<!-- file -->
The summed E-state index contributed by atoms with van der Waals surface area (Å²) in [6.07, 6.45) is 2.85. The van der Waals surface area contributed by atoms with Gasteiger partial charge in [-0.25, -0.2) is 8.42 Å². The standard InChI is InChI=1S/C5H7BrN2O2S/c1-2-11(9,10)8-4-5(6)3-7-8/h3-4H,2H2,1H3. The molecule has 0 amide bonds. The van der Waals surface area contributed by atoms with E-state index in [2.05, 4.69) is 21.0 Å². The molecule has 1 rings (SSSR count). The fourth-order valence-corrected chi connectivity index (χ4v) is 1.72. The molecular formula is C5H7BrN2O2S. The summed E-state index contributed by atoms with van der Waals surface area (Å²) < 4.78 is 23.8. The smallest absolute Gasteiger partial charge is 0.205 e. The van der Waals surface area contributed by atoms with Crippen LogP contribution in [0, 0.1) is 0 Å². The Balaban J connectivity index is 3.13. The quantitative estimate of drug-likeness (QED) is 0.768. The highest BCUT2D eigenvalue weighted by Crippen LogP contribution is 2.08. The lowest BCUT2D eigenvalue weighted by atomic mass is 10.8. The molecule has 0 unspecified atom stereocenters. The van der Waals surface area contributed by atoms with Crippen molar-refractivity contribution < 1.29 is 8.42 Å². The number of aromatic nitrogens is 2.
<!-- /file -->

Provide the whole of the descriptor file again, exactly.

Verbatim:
The summed E-state index contributed by atoms with van der Waals surface area (Å²) in [6.07, 6.45) is 2.85. The van der Waals surface area contributed by atoms with Gasteiger partial charge in [-0.25, -0.2) is 8.42 Å². The standard InChI is InChI=1S/C5H7BrN2O2S/c1-2-11(9,10)8-4-5(6)3-7-8/h3-4H,2H2,1H3. The molecule has 0 amide bonds. The van der Waals surface area contributed by atoms with E-state index in [2.05, 4.69) is 21.0 Å². The molecule has 1 rings (SSSR count). The fourth-order valence-corrected chi connectivity index (χ4v) is 1.72. The molecular formula is C5H7BrN2O2S. The summed E-state index contributed by atoms with van der Waals surface area (Å²) < 4.78 is 23.8. The smallest absolute Gasteiger partial charge is 0.205 e. The van der Waals surface area contributed by atoms with Crippen LogP contribution in [0, 0.1) is 0 Å². The Balaban J connectivity index is 3.13. The quantitative estimate of drug-likeness (QED) is 0.768. The highest BCUT2D eigenvalue weighted by Crippen LogP contribution is 2.08. The lowest BCUT2D eigenvalue weighted by atomic mass is 10.8. The molecule has 0 unspecified atom stereocenters. The van der Waals surface area contributed by atoms with Crippen molar-refractivity contribution < 1.29 is 8.42 Å². The number of aromatic nitrogens is 2.